As many of you have pointed out, that's no bad thing. We should cheer lower shelter costs in the same way that we'd be happy about lower petrol prices. But in the short term, the impact of a big drop on the balance sheets of both consumers and banks could be very damaging to the already fragile UK economy.


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Dr Matthew Partridge

Matthew graduated from the University of Durham in 2004; he then gained an MSc, followed by a PhD at the London School of Economics.

He has previously written for a wide range of publications, including the Guardian and the Economist, and also helped to run a newsletter on terrorism. He has spent time at Lehman Brothers, Citigroup and the consultancy Lombard Street Research.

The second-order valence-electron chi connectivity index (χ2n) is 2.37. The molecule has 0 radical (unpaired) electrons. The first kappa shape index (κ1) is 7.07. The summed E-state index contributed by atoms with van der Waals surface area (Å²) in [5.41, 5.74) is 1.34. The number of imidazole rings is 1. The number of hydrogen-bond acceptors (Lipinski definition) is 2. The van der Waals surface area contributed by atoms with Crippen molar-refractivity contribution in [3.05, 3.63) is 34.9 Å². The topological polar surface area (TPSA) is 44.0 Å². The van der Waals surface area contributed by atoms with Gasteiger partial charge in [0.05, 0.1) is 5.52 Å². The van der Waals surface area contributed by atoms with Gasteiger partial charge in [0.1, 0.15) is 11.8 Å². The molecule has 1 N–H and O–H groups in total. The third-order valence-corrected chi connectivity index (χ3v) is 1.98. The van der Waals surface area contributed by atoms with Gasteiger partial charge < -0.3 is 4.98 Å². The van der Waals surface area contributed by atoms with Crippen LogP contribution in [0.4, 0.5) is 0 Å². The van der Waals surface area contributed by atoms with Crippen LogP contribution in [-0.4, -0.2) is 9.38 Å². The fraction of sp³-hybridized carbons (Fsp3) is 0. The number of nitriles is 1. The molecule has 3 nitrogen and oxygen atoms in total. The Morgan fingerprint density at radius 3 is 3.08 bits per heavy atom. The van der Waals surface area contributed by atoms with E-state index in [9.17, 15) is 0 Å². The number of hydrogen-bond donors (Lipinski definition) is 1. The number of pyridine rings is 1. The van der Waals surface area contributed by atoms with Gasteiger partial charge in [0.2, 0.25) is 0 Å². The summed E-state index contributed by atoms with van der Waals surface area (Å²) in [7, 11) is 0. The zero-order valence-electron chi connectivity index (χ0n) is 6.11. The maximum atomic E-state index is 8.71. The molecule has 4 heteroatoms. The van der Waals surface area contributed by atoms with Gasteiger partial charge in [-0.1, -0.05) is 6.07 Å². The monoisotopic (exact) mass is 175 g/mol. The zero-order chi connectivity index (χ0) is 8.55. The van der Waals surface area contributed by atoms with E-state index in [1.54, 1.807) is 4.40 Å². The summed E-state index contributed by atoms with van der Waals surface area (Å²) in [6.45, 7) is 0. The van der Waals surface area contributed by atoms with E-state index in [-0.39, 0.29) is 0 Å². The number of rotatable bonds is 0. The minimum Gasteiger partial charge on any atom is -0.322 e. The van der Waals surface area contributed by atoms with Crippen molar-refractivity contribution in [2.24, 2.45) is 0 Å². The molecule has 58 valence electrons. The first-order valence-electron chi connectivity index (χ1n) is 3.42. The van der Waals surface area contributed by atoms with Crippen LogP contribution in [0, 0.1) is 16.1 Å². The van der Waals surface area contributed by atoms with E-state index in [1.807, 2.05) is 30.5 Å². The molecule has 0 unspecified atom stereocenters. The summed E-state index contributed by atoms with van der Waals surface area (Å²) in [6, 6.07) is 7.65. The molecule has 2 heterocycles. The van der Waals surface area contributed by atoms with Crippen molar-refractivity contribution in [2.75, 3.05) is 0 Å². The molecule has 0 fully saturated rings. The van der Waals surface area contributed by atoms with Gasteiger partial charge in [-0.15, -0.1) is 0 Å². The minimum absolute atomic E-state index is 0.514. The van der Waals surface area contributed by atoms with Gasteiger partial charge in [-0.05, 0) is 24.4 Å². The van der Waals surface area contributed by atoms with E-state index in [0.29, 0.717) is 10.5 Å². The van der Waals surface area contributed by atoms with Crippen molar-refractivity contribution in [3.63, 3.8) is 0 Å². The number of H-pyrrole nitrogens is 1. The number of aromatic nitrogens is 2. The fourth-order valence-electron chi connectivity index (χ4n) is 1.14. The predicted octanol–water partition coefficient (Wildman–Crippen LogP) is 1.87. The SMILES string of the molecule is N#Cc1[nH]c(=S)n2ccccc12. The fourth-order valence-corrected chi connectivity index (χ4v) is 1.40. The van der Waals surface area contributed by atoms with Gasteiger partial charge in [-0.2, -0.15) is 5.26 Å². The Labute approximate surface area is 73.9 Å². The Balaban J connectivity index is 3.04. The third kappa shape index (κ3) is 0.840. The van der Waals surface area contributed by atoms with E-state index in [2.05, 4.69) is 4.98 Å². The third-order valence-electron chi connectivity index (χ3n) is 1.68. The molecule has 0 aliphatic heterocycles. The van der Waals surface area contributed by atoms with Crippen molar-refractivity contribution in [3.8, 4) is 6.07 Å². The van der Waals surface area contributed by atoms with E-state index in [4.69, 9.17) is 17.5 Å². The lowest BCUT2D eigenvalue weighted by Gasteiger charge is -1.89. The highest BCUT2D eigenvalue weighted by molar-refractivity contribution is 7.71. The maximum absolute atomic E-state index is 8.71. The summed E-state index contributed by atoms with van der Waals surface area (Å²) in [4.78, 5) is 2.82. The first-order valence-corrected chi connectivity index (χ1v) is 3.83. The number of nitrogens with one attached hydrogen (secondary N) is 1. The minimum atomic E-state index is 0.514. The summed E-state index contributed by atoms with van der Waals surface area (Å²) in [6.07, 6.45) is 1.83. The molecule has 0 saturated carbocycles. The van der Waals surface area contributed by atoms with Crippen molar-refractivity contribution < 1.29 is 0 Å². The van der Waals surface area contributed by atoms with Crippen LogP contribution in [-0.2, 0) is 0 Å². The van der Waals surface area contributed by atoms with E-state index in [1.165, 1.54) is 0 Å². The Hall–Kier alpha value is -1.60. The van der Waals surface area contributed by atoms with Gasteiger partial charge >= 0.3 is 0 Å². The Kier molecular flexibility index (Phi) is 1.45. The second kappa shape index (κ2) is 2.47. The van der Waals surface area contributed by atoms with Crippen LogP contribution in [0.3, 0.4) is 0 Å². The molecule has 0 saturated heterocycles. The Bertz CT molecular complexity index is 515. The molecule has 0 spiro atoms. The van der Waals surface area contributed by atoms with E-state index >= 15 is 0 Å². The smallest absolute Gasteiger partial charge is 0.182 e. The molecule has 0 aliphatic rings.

Matthew is the author of Superinvestors: Lessons from the greatest investors in history, published by Harriman House, which has been translated into several languages. His second book, Investing Explained: The Accessible Guide to Building an Investment Portfolio, is published by Kogan Page.

As senior writer, he writes the shares and politics & economics pages, as well as weekly Blowing It and Great Frauds in History columns He also writes a fortnightly reviews page and trading tips, as well as regular cover stories and multi-page investment focus features.

Follow Matthew on Twitter: @DrMatthewPartri